The final standings were as follows: 1. Belarus; 2. Norway; 3. Austria; 4. France; 5. Polesie; 6. Denmark.

    Belarus’ Vitaly Koval was recognized as the Best Goaltender of the tournament, Lars Erik Lund of Norway became Best Defender, and Austria’s Daniel Oberhofler won Best Forward.

    Giulien Derosier of France was the best scorer of Polesie Cup with 5 (3+2) points.

    Polesie Cup is the first tournament for national teams that is held in Belarus since 2007.

    Belarus beats Sweden at World Junior A Challenge

    Belarus’ U-20 hockey team became fifth at the World Junior A Challenge that was held in Summerside, Canada, on 1-8 November.

    Belarus beat Sweden (5-3) in the 5th place match on 8 November.

    The USA team became the winner of the tournament after a win over Canada West (2-1). Russia defeated Canada East (6-2) to win bronze medals.

    Belarus was fifth at the World Junior A Challenge in 2007, and fourth in 2008.

  • Endnote...

    Lukashenka to Europeans: Never in my life!

    From: Charter '97
    On the eve of adopting a decision on extending sanctions against Belarusian officials by the European Union, Alyaksandr Lukashenka stated that elections in Belarus should be held as before.

    Obviously to throw dust in Europeans’ eyes once again, the Belarusian leader decided to hold a so-called “consultation on improvement of the electoral laws” on November 10. However right in the beginning of the consultation he dotted all the i's and crossed all the t's. mentioning requirements of the European Union to change the electoral code of Belarus and hold free and democratic election, Lukashenka stated: “I have said that several times, it is counterproductive to put pressure on us”.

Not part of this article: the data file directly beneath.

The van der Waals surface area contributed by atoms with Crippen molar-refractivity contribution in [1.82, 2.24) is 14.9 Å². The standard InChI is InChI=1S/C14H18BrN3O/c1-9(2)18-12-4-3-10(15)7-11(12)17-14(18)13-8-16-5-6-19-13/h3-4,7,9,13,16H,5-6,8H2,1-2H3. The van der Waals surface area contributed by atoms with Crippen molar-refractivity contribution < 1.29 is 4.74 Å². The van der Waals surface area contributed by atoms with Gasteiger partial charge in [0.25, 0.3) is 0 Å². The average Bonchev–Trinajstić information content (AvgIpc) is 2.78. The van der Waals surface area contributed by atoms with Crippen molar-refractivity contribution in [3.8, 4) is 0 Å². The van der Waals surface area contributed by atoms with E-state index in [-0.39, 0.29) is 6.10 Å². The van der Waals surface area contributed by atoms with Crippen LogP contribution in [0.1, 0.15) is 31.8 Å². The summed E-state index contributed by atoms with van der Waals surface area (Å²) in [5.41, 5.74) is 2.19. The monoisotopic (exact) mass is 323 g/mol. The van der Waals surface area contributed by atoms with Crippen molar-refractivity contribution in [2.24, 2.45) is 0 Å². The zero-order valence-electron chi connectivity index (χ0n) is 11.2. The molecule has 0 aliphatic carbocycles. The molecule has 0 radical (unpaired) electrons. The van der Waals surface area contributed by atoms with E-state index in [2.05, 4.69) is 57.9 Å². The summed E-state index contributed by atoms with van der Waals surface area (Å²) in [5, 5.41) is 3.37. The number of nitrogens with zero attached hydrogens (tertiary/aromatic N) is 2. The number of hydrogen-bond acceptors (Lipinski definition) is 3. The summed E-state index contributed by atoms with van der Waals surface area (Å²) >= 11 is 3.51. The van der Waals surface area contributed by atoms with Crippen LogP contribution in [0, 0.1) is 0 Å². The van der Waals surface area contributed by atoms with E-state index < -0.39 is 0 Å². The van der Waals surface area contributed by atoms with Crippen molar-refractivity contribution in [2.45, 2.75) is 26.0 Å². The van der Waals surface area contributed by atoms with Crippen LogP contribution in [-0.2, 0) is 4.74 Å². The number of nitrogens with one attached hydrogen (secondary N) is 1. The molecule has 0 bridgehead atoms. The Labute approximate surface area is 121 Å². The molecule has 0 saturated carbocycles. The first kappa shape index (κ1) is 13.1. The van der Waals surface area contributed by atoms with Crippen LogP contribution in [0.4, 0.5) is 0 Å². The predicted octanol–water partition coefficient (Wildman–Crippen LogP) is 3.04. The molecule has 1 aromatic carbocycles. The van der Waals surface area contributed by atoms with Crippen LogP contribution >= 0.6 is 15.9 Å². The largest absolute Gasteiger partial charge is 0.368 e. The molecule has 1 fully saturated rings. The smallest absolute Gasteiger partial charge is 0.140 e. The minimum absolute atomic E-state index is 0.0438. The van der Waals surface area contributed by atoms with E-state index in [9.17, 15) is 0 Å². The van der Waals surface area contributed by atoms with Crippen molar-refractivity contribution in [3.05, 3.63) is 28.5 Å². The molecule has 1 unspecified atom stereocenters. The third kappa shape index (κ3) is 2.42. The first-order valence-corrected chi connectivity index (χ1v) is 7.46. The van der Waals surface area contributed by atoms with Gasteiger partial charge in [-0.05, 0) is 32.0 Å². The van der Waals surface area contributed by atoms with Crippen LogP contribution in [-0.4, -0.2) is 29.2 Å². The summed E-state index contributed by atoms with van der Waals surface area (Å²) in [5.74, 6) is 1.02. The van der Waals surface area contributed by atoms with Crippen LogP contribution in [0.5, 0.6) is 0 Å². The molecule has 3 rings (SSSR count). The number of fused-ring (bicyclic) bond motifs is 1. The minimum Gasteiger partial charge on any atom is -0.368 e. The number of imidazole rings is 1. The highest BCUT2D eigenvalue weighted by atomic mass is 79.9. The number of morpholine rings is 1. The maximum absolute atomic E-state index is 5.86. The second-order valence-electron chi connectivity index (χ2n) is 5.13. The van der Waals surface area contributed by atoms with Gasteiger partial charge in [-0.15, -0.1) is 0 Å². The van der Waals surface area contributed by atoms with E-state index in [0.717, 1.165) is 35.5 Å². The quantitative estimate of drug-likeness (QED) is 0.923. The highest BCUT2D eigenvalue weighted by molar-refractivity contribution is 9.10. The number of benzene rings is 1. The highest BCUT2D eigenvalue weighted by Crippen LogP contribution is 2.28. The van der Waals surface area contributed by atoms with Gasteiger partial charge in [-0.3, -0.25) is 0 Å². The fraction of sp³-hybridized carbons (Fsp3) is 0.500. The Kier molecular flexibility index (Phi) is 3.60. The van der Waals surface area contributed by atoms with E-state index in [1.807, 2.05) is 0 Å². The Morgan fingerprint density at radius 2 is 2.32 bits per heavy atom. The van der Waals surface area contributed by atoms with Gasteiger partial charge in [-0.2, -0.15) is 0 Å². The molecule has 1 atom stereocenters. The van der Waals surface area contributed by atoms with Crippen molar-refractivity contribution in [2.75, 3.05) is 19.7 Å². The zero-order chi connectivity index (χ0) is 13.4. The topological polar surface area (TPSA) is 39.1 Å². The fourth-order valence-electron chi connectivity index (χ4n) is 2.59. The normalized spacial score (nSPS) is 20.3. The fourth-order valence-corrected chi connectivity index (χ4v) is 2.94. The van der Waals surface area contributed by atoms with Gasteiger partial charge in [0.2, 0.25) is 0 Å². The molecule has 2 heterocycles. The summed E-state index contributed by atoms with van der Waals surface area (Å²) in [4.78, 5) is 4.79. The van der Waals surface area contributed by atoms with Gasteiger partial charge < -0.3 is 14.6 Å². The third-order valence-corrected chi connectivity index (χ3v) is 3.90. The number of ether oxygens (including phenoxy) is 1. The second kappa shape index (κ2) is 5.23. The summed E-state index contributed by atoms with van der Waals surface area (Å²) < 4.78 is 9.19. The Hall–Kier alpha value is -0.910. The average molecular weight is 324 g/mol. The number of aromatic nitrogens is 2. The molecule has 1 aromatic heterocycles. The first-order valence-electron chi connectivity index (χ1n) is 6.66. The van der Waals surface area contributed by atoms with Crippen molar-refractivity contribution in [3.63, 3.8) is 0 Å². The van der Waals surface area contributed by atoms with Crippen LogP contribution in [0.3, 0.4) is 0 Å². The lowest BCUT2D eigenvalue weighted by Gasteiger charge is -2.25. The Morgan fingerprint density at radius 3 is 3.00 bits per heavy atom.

And the farther into the forest, the thicker the trees. “Improvement of the electoral process should not have a negative impact on situation manageability in the country,” the dictator stated.

    As said by him, “some people treat the necessity to change the electoral legislation as fulfilment of demands of the European Union on political liberalization of Belarus”.

    To answer those “some people”, Lukashenka stated that “the liberalization of election laws will not lead to political turmoil and anarchy during the forthcoming election campaigns”.

    “I would like to warn you that discussions about the possibility of these changes should not launch some political saber rattling campaigns… The election must be held calmly, as they are always held here. Don’t pay attention to the squeaking and shrieking inside and outside the country. We should just calmly do our work,” he said.

    That’s Lukashenka’s answer to the naïve appeals of European officials for democratization. It was possible to make changes in the electoral legislation long ago. Demands of the world community and Belarusian democrats are simple – not to hinder registration and campaign of opposition candidates, to allow representatives of oppositional political parties and public associations become members of electoral commissions of all levels, for them t be able to participate in vote count; and not to hinder the work of independent observers. However Lukashenka continues to sell the decrepit horse called “liberalization” to the simple-hearted West.